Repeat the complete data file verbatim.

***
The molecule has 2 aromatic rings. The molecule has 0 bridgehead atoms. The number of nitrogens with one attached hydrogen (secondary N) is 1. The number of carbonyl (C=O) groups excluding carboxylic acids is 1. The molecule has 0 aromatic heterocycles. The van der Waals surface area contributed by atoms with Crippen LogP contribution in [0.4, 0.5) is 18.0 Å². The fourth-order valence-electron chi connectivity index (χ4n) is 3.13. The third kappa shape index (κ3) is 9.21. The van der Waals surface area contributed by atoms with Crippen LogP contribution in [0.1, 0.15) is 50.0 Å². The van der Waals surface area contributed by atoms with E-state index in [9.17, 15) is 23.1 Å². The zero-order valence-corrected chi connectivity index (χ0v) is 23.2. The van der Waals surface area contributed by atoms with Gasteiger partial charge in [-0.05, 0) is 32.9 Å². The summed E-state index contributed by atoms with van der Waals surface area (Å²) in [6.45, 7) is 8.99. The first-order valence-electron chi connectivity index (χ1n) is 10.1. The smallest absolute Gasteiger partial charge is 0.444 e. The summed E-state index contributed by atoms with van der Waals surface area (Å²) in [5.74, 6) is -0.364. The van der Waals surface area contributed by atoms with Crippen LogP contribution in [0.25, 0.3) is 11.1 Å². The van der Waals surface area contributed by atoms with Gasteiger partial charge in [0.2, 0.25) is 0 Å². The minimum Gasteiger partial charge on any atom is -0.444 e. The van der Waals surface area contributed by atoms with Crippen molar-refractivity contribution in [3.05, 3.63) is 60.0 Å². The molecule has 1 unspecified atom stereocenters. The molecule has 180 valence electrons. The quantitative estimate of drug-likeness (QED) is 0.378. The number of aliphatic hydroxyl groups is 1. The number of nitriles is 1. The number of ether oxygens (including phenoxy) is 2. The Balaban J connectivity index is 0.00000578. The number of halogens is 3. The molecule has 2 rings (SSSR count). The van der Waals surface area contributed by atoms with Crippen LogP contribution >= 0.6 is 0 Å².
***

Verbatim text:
The molecule has 2 aromatic rings. The molecule has 0 bridgehead atoms. The number of nitrogens with one attached hydrogen (secondary N) is 1. The number of carbonyl (C=O) groups excluding carboxylic acids is 1. The molecule has 0 aromatic heterocycles. The van der Waals surface area contributed by atoms with Crippen LogP contribution in [0.4, 0.5) is 18.0 Å². The fourth-order valence-electron chi connectivity index (χ4n) is 3.13. The third kappa shape index (κ3) is 9.21. The van der Waals surface area contributed by atoms with Crippen LogP contribution in [0.1, 0.15) is 50.0 Å². The van der Waals surface area contributed by atoms with E-state index in [9.17, 15) is 23.1 Å². The zero-order valence-corrected chi connectivity index (χ0v) is 23.2. The van der Waals surface area contributed by atoms with Gasteiger partial charge in [-0.05, 0) is 32.9 Å². The summed E-state index contributed by atoms with van der Waals surface area (Å²) in [6.45, 7) is 8.99. The first-order valence-electron chi connectivity index (χ1n) is 10.1. The smallest absolute Gasteiger partial charge is 0.444 e. The summed E-state index contributed by atoms with van der Waals surface area (Å²) in [5.74, 6) is -0.364. The van der Waals surface area contributed by atoms with Crippen LogP contribution in [0.25, 0.3) is 11.1 Å². The van der Waals surface area contributed by atoms with Gasteiger partial charge in [0.2, 0.25) is 0 Å². The minimum Gasteiger partial charge on any atom is -0.444 e. The van der Waals surface area contributed by atoms with Crippen molar-refractivity contribution in [3.05, 3.63) is 60.0 Å². The molecule has 1 unspecified atom stereocenters. The molecule has 180 valence electrons. The quantitative estimate of drug-likeness (QED) is 0.378. The number of aliphatic hydroxyl groups is 1. The number of nitriles is 1. The number of ether oxygens (including phenoxy) is 2. The Balaban J connectivity index is 0.00000578. The number of halogens is 3. The molecule has 2 rings (SSSR count). The van der Waals surface area contributed by atoms with Crippen LogP contribution >= 0.6 is 0 Å².